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Property in Latin America

Property_in_Latin_AmericaThe demand for real estate in Latin America, as both an investment and a lifestyle choice, continues to grow. While property markets in more traditional ‘second-home’ destinations such as Spain and the Caribbean are struggling, most markets in Central and South America are still emerging, offering the potential of large returns.

Argentina, currently recognised as one of South America’s most popular destinations, is a great place for retirees and investors alike, with a relaxed pace of life, relatively low cost of living and thriving luxury property market. Argentina also benefits from a friendly and welcoming local population.

In neighbouring Brazil, the government has recognised the huge capacity for growth in domestic tourism and real estate markets, embarking on a £2.2 billion programme to modernise ports and airports nationwide, such as in the growing tourist hotspot of Natal. President Luiz Inácio Lula da Silva is aiming to have works completed in time for the 2016 Olympics, and indeed much of the new infrastructure will be in place for the 2014 FIFA World Cup. The prospect of Brazil hosting these two massive sporting events is encouraging a shift from lifestyle property-buying to larger-scale investment, and some anticipate growth of around 30 per cent over the next five years.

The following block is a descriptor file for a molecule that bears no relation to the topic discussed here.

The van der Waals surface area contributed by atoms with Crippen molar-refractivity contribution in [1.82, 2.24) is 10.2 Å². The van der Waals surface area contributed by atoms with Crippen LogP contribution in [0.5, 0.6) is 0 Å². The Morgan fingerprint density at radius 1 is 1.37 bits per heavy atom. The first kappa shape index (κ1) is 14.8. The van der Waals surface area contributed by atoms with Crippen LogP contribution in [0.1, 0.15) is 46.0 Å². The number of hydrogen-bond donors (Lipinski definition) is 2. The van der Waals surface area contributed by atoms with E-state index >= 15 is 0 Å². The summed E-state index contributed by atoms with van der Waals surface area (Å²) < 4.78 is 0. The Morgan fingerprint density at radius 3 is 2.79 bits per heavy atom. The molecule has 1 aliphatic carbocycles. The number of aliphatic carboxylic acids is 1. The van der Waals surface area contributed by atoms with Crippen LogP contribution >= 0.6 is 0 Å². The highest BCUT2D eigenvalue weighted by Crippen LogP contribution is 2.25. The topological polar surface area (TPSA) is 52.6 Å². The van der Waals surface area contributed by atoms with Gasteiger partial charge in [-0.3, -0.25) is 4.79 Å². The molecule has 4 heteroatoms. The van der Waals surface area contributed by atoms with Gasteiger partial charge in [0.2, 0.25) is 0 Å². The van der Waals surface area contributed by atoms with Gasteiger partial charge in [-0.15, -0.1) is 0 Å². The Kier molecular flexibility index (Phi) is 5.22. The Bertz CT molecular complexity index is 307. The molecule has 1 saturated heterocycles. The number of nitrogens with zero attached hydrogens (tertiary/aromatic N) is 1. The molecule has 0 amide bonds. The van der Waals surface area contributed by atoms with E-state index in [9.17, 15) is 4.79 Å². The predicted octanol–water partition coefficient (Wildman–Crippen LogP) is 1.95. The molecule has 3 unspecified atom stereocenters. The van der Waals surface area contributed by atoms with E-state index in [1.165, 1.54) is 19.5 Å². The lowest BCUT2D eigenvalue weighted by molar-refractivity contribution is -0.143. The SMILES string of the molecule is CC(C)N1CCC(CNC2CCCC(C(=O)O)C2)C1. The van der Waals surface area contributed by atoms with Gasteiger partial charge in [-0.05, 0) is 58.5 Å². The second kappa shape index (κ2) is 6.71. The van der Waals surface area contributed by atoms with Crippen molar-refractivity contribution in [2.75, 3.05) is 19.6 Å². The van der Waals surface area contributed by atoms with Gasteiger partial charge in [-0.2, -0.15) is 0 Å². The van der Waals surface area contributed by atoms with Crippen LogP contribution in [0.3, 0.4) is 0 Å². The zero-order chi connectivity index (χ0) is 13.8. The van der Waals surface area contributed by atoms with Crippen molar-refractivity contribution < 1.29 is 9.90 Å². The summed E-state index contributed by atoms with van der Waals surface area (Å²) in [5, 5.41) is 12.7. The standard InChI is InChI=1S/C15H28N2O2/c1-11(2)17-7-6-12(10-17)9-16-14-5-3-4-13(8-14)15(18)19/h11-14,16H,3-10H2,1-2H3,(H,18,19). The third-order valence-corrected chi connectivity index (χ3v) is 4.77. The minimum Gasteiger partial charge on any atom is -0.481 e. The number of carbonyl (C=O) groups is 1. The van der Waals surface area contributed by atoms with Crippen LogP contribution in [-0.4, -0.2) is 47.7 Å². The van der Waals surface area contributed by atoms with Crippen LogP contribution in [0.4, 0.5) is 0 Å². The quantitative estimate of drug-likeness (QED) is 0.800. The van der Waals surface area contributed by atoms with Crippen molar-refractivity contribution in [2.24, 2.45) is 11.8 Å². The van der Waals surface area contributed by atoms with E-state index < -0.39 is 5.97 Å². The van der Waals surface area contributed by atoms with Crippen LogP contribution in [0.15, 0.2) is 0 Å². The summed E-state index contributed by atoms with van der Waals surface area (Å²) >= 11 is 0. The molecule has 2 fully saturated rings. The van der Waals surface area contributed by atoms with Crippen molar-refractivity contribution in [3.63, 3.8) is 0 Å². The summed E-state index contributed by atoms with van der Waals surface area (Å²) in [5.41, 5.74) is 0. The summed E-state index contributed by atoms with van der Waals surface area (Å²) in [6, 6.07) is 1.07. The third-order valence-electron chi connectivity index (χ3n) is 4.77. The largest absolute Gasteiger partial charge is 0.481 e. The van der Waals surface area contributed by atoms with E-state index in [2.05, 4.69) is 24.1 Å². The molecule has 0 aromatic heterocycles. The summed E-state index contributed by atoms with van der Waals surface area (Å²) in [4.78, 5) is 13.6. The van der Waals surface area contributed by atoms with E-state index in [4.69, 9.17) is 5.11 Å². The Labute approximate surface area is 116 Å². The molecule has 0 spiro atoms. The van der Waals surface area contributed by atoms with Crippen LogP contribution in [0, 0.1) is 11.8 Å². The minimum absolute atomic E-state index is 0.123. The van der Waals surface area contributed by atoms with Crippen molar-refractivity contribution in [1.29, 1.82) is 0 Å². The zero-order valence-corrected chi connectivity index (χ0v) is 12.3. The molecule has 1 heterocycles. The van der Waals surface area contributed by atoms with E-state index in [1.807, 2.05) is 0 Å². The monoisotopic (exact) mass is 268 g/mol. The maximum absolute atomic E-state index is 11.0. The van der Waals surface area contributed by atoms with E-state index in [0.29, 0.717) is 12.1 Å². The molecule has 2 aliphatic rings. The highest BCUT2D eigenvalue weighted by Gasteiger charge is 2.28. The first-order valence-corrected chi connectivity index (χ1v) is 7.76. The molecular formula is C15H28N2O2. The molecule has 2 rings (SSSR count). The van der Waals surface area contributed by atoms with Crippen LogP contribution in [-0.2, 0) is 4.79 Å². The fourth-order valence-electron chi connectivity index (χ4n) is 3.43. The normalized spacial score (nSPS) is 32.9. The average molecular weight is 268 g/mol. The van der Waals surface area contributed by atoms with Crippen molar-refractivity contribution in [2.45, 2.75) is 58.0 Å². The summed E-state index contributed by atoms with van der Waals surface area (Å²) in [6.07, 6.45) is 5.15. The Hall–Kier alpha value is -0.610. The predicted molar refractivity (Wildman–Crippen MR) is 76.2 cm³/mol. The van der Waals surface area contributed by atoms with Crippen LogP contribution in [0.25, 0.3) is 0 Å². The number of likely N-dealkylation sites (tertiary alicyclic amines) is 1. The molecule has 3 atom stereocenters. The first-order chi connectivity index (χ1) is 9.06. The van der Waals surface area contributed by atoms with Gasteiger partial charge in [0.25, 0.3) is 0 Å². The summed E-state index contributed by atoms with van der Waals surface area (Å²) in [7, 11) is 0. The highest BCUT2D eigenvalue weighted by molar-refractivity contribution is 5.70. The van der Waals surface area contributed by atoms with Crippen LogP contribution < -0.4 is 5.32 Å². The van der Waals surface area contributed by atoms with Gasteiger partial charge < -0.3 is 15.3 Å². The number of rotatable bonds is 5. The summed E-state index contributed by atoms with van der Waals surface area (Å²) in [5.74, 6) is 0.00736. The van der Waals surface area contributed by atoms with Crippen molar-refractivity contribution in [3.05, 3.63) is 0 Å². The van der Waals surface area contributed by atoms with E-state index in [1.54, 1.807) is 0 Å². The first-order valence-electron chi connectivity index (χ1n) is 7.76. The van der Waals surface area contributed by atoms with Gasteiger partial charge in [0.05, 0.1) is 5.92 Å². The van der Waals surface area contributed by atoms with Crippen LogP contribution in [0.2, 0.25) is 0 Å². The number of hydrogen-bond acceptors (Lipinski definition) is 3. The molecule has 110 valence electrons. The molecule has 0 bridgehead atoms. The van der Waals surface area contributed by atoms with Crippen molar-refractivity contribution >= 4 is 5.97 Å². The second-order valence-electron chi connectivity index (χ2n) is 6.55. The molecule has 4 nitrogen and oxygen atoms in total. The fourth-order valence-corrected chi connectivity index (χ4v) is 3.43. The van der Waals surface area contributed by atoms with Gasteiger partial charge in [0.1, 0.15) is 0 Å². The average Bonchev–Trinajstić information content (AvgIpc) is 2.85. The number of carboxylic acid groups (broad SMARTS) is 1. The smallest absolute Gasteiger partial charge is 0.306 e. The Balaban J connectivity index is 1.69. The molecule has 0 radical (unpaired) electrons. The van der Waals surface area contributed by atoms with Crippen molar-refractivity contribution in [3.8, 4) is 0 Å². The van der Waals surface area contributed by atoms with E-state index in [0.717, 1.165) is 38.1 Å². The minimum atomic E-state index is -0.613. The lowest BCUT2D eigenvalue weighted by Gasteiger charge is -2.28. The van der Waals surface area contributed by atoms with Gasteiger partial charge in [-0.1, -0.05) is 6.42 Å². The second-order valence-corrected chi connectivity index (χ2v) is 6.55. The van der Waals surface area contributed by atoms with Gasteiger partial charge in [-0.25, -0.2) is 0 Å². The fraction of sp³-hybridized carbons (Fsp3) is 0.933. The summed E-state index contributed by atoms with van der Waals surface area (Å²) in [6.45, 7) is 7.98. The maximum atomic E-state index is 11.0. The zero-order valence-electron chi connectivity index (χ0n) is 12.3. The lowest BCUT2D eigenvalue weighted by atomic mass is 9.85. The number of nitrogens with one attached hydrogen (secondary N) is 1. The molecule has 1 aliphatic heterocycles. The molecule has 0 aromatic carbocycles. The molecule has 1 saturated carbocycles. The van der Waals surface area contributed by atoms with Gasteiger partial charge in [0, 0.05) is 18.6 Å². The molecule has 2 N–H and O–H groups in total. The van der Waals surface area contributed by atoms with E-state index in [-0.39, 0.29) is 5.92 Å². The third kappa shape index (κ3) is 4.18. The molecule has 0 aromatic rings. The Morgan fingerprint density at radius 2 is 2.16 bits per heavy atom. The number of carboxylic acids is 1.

Uruguay is an equally attractive proposition. By combining a European feel with South American culture, it attracts many European buyers looking for something a little different. Uruguay is the fifth wealthiest country in Latin America, with a per capita GDP of $10,900; it is also the safest, and boasts a very good healthcare system. The seaside resort of Punta del Este, located on Uruguay’s southern tip, is these days known as a playground for the international rich.

By contrast, Chile is South America’s hidden gem in that it has yet to receive much attention from international buyers. It boasts the highest GDP per capita in Latin America, and was this year ranked 10th in the world in terms of economic freedom. Meanwhile tourism has begun to pick up, and is expected to grow by around 12 per cent this year.

Peru remains largely untouched by international investors, keeping property prices low. However, impressive economic growth (9.8 per cent in 2008 alone), an upsurge in tourism and pro-investment policies – Peru’s strongly democratic government has deregulated international money transfers and allowed for foreign ownership of real property – are expected to drive up property prices in future.

Nicaragua is also trying to attract foreign investment through government incentives. Real estate investment hotspots include Granada, a colonial town on the bank of Lake Nicaragua, and San Juan del Sur, a fishing village located just north of Costa Rica on the Pacific Ocean. Elsewhere, most of the country is awaiting significant advancements in infrastructure, allowing investors to buy property in almost any price range.

The overall feeling is that, for intrepid investors, Latin America offers something that the more talked-about countries once did – a great lifestyle and high returns.




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